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New Yorker’s Glasser Labels Biden Presidency ‘a Jumble of Aspirations’

Susan B. Glasser of the New Yorker robustly criticized the direction of the Biden presidency in her article “It’s Too Early to Consign Joe Biden to the Ash Heap of History.”

While Glasser feels that it is still premature to categorize Biden as a failed president, she does leave a caveat to her headline in the subheading: “But it’s not too early for Democrats to start panicking.”

It certainly seems Democrats are panicking, Glasser stated. “The Biden Presidency, on both the foreign and domestic fronts, remains a jumble of aspirations—and retains a haze of uncertainty about how to achieve them,” she wrote. “Much of his political problem, it seems to me, is a vast gap between his articulated goals and what is politically possible.”

President Joe Biden pauses as he speaks about the bombings at the Kabul airport that killed 13 U.S. servicemembers, from the East Room of the White House, Thursday, Aug. 26, 2021, in Washington. (AP Photo/Evan Vucci)

The administration finds itself stuck between a rock and a hard place. Balancing a far-left agenda while simultaneously attempting to put out fires on multiple fronts — including the pandemic, the Afghanistan withdrawal, economic inflation, and the border crisis, which has raged all week in Texas — has been politically crippling the president.

“The country is averaging more than two thousand deaths per day in a pandemic that Biden promised would be all but over this summer,” wrote Glasser. “An immigration crisis, with thousands of Haitian refugees at the southern U.S. border, has liberals furious at the Administration’s Storm Trooper-esque tactics and conservatives in full Trumpian build-the-wall mode.”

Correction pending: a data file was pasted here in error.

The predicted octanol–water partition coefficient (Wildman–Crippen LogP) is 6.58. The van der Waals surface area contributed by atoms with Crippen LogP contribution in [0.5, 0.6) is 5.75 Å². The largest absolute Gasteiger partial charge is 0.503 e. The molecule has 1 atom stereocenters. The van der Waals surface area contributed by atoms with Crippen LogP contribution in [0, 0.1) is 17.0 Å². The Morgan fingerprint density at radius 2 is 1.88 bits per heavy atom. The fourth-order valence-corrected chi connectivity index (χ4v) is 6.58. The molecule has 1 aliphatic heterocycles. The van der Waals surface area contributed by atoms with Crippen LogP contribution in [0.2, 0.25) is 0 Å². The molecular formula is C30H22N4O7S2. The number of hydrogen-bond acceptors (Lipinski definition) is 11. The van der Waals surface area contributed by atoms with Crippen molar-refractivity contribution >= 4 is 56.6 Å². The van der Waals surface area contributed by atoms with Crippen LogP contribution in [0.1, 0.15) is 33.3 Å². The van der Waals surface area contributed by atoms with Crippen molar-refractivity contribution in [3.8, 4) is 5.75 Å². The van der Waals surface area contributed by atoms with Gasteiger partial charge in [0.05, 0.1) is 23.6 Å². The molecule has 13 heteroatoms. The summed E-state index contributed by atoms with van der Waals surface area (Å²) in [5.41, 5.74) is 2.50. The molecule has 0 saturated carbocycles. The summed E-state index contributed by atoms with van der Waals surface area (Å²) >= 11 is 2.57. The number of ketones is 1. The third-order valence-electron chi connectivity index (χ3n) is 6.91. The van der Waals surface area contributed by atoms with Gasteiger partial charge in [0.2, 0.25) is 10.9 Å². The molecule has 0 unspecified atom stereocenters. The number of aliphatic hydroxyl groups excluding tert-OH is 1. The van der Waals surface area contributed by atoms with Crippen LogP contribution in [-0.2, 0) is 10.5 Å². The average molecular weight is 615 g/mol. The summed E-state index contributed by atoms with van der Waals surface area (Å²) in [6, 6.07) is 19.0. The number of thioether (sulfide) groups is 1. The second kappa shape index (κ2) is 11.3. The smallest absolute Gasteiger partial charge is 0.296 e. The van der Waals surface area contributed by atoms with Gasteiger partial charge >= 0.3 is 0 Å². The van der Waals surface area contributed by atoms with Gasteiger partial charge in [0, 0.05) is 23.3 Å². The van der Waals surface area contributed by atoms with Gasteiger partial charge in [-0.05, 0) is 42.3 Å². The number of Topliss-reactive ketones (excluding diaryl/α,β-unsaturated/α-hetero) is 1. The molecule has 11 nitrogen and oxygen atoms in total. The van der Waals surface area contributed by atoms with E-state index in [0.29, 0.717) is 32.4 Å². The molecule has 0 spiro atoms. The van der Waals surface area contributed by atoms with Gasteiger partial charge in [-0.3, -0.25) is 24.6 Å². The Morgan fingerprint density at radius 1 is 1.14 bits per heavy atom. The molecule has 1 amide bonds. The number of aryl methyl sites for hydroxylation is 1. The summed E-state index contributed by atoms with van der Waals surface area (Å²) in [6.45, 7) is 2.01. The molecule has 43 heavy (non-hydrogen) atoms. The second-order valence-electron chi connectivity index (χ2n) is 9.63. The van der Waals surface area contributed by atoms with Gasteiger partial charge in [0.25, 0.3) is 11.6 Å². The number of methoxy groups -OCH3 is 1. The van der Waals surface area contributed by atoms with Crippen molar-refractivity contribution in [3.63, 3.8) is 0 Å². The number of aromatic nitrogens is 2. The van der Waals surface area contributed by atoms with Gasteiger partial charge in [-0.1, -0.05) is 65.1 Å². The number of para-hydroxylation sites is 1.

Glasser highlighted France’s decision to pull its ambassador out of the United States after Biden undercut the country’s submarine deal with Australia, and suggested that Biden has a hard enough time negotiating with political allies, let alone political adversaries. “He can’t negotiate with China or the Republicans until he negotiates with his allies,” Glasser wrote. “France and the House progressives, ironically, are the obstacles of the week, not Xi Jinping and Mitch McConnell.”

Haitian migrants, part of a group of over 10,000 people staying in an encampment on the US side of the border, cross the Rio Grande river to get food and water in Mexico, after another crossing point was closed near the Acuna Del Rio International Bridge in Del Rio, Texas on September 19, 2021. (Paul Ratje/AFP via Getty Images)

Haitian migrants, part of a group of over 10,000 people staying in an encampment on the US side of the border, cross the Rio Grande river to get food and water in Mexico, after another crossing point was closed near the Acuna Del Rio International Bridge in Del Rio, Texas on September 19, 2021. (Paul Ratje/AFP via Getty Images)

The New Yorker author was also critical of far-left members of Congress in her opinion piece, suggesting they perceived Biden would bring about the second coming of Lyndon B. Johnson’s Great Society:

As for Congress, the Democrats’ large progressive caucus has spent the past few months adoring Biden for agreeing to put forward a budget bill filled with so many of their priorities, from taxpayer-funded elder care to universal pre-K, from free community college to middle-class tax cuts—to the point that they anointed this period the second coming of the Great Society before the measure had even gone through a single committee-markup vote.

Glasser believes that Biden’s legacy as president hinges on one turn of pitch and toss revolving around his legislative agenda in Congress. “Many of those who now fear Biden’s Presidency is on the line include Democrats who support his goals but fear that he will not deliver,” wrote Glasser. “The difficult truth is that, should Congress fail to pass Biden’s bills this fall, it would, in fact, be the kind of political blow that few new Presidents can recover from.”

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